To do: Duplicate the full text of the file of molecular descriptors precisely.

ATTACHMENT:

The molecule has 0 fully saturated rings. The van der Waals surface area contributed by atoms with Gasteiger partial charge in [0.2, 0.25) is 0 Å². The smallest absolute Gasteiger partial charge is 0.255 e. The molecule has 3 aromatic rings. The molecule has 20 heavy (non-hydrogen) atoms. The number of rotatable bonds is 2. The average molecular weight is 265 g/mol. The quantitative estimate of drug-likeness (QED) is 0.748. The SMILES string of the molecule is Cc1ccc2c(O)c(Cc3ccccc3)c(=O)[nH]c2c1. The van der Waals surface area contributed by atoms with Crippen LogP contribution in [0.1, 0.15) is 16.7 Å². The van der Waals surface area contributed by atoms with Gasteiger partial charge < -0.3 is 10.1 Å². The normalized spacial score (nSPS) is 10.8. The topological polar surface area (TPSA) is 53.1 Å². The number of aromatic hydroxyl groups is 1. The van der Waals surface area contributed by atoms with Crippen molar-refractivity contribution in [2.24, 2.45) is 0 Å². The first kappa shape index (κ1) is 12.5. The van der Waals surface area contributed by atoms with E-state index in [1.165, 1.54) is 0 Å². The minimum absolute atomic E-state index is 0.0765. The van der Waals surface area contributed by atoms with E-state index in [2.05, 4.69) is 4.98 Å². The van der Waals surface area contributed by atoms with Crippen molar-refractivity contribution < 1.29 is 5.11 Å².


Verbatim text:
The molecule has 0 fully saturated rings. The van der Waals surface area contributed by atoms with Gasteiger partial charge in [0.2, 0.25) is 0 Å². The smallest absolute Gasteiger partial charge is 0.255 e. The molecule has 3 aromatic rings. The molecule has 20 heavy (non-hydrogen) atoms. The number of rotatable bonds is 2. The average molecular weight is 265 g/mol. The quantitative estimate of drug-likeness (QED) is 0.748. The SMILES string of the molecule is Cc1ccc2c(O)c(Cc3ccccc3)c(=O)[nH]c2c1. The van der Waals surface area contributed by atoms with Crippen LogP contribution in [0.1, 0.15) is 16.7 Å². The van der Waals surface area contributed by atoms with Gasteiger partial charge < -0.3 is 10.1 Å². The normalized spacial score (nSPS) is 10.8. The topological polar surface area (TPSA) is 53.1 Å². The number of aromatic hydroxyl groups is 1. The van der Waals surface area contributed by atoms with Crippen molar-refractivity contribution in [2.24, 2.45) is 0 Å². The first kappa shape index (κ1) is 12.5. The van der Waals surface area contributed by atoms with E-state index in [1.165, 1.54) is 0 Å². The minimum absolute atomic E-state index is 0.0765. The van der Waals surface area contributed by atoms with E-state index in [2.05, 4.69) is 4.98 Å². The van der Waals surface area contributed by atoms with Crippen molar-refractivity contribution < 1.29 is 5.11 Å².